Which goals are key for businesses? What sectors do they address? Will they make any difference? Here are some insights on many of the 169 SDG targets which can come handy when building a SDG compatible organization. Where the millennium development goals were seen as applying principally to developing countries, the sustainable development goals will apply globally. What do businesses need to know about them? Ahead of the formal adoption of the sustainable development goals (SDGs) at the UN’s Sustainable Development Summit in New York, we wonder what are the SDGs, what do they mean for business and what impact will they have?
What are they?
The SDGs effectively replace the millennium development goals (MDGs), which were in place from 2000 to 2015. Whether you believe the MDGs were a success or not, they certainly became a fulcrum for global development. In 2012, at Rio+20, it was agreed that a new set of goals would be drawn up, based on widespread stakeholder engagement. The final 17 goals as agreed by all 193 member states of the UN cover a 15-year timeframe to 2030 and include 169 targets. “Unlike the MDGs, the private sector has been very involved in their creation,” says Simon Kingston, global development practice lead at Russell Reynolds Associates.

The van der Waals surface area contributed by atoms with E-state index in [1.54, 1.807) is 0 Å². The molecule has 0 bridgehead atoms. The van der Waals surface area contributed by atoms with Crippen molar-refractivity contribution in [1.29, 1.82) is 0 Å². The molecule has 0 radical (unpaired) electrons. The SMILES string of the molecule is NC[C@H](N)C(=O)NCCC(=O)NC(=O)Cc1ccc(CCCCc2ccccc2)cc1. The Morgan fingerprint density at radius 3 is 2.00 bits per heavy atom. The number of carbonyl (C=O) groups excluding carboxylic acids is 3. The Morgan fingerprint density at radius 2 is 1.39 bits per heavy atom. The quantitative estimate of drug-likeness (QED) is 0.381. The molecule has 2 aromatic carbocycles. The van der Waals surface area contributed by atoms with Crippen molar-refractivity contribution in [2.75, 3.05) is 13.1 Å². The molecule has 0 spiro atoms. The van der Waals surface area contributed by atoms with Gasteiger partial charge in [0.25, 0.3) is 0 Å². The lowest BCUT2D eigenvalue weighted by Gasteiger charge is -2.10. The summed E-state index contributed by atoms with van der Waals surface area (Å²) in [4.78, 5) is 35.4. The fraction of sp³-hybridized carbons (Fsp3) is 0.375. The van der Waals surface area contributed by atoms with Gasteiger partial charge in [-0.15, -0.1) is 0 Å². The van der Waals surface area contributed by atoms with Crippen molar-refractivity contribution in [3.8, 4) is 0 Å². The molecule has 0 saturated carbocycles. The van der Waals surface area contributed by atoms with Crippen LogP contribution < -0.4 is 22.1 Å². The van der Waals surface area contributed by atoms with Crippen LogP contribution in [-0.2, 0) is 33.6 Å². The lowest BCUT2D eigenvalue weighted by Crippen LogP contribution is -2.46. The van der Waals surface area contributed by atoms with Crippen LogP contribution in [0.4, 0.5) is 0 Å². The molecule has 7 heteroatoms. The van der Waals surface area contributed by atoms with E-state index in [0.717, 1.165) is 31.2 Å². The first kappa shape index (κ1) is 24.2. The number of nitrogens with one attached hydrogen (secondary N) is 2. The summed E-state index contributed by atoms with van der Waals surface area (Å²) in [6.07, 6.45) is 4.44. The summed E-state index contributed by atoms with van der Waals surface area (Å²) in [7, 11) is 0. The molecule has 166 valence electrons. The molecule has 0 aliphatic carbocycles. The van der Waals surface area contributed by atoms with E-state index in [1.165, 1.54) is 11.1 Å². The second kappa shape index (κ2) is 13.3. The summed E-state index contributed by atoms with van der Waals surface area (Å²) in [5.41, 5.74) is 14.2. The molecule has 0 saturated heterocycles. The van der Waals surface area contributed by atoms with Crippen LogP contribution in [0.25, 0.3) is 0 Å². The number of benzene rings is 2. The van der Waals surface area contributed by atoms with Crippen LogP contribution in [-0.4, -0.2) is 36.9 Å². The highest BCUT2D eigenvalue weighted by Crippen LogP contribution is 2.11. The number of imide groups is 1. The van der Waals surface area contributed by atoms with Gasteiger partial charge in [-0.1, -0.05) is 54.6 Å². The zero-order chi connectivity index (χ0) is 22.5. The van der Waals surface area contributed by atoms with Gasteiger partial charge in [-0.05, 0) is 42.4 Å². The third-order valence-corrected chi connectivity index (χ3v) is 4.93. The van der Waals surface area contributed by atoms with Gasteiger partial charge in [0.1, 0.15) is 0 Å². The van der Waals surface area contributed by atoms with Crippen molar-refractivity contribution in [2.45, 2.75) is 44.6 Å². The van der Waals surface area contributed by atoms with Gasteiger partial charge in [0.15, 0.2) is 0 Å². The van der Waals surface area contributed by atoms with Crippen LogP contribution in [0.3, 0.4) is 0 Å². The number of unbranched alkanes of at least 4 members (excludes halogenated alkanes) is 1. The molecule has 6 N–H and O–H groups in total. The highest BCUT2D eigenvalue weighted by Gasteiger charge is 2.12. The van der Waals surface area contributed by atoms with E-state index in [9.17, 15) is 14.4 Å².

Which goals are most business-specific?
MDG sceptics long argued that the only reason people were lifted out of poverty from 2000-2015 was the economic growth of developing and middle-income markets, most notably China and India. In a sense, the SDGs build on that argument and embrace private sector growth as a means for development and poverty reduction. Goal 8 includes targets to achieve full employment for all, protect labour rights and tackle the Neet (people not in education, employment or training) crisis, the last of these by 2020. It also includes the memorable phrase “decouple economic growth from environmental degradation”, which could become the slogan for sustainable business.Goal 9’s “sustainable industrialisation” talks of a need to significantly raise “industry’s share of employment and gross domestic product, and double its share in least developed countries” – a pro private sector stance (and arguably anti public ownership). “The important elements for business is that their role has been recognised,” says San Bilal, head of the economic transformation and trade programme at the European Centre for Development Policy Management. “They are not considered the bad guys any more. The discourse has changed – seeking to make profit is not seen as [incompatible] with development.”However, Rob Cameron, executive director of SustainAbility and former CEO of Fairtrade International, says: “Don’t overlook Goal 1, end poverty in all its forms, everywhere … the question becomes one of equity, and business will need to address that.”
Which sectors are addressed?